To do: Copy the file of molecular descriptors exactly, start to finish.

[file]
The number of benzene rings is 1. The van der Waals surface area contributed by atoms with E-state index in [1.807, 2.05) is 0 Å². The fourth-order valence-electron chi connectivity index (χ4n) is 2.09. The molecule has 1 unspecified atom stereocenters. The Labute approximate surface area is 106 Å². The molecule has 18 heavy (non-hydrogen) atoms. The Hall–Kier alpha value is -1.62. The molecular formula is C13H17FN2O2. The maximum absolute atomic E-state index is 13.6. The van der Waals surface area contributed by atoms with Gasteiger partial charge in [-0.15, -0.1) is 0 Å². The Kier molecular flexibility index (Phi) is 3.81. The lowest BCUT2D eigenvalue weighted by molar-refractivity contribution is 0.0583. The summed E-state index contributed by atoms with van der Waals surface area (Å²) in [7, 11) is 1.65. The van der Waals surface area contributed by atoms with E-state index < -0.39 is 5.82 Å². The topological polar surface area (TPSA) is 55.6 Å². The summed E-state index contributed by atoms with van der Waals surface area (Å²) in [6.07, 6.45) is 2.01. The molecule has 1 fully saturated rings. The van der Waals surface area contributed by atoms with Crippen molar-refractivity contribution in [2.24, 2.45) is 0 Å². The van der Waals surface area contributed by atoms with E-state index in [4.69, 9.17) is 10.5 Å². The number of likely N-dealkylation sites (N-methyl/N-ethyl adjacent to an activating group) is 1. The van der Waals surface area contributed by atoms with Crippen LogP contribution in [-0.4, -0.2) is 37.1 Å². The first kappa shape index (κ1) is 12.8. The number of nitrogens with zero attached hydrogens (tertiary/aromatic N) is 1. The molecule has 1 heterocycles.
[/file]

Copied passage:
The number of benzene rings is 1. The van der Waals surface area contributed by atoms with E-state index in [1.807, 2.05) is 0 Å². The fourth-order valence-electron chi connectivity index (χ4n) is 2.09. The molecule has 1 unspecified atom stereocenters. The Labute approximate surface area is 106 Å². The molecule has 18 heavy (non-hydrogen) atoms. The Hall–Kier alpha value is -1.62. The molecular formula is C13H17FN2O2. The maximum absolute atomic E-state index is 13.6. The van der Waals surface area contributed by atoms with Gasteiger partial charge in [-0.15, -0.1) is 0 Å². The Kier molecular flexibility index (Phi) is 3.81. The lowest BCUT2D eigenvalue weighted by molar-refractivity contribution is 0.0583. The summed E-state index contributed by atoms with van der Waals surface area (Å²) in [7, 11) is 1.65. The van der Waals surface area contributed by atoms with E-state index < -0.39 is 5.82 Å². The topological polar surface area (TPSA) is 55.6 Å². The summed E-state index contributed by atoms with van der Waals surface area (Å²) in [6.07, 6.45) is 2.01. The molecule has 1 fully saturated rings. The van der Waals surface area contributed by atoms with Crippen molar-refractivity contribution in [2.24, 2.45) is 0 Å². The van der Waals surface area contributed by atoms with E-state index in [4.69, 9.17) is 10.5 Å². The number of likely N-dealkylation sites (N-methyl/N-ethyl adjacent to an activating group) is 1. The van der Waals surface area contributed by atoms with Crippen LogP contribution in [-0.4, -0.2) is 37.1 Å². The first kappa shape index (κ1) is 12.8. The number of nitrogens with zero attached hydrogens (tertiary/aromatic N) is 1. The molecule has 1 heterocycles.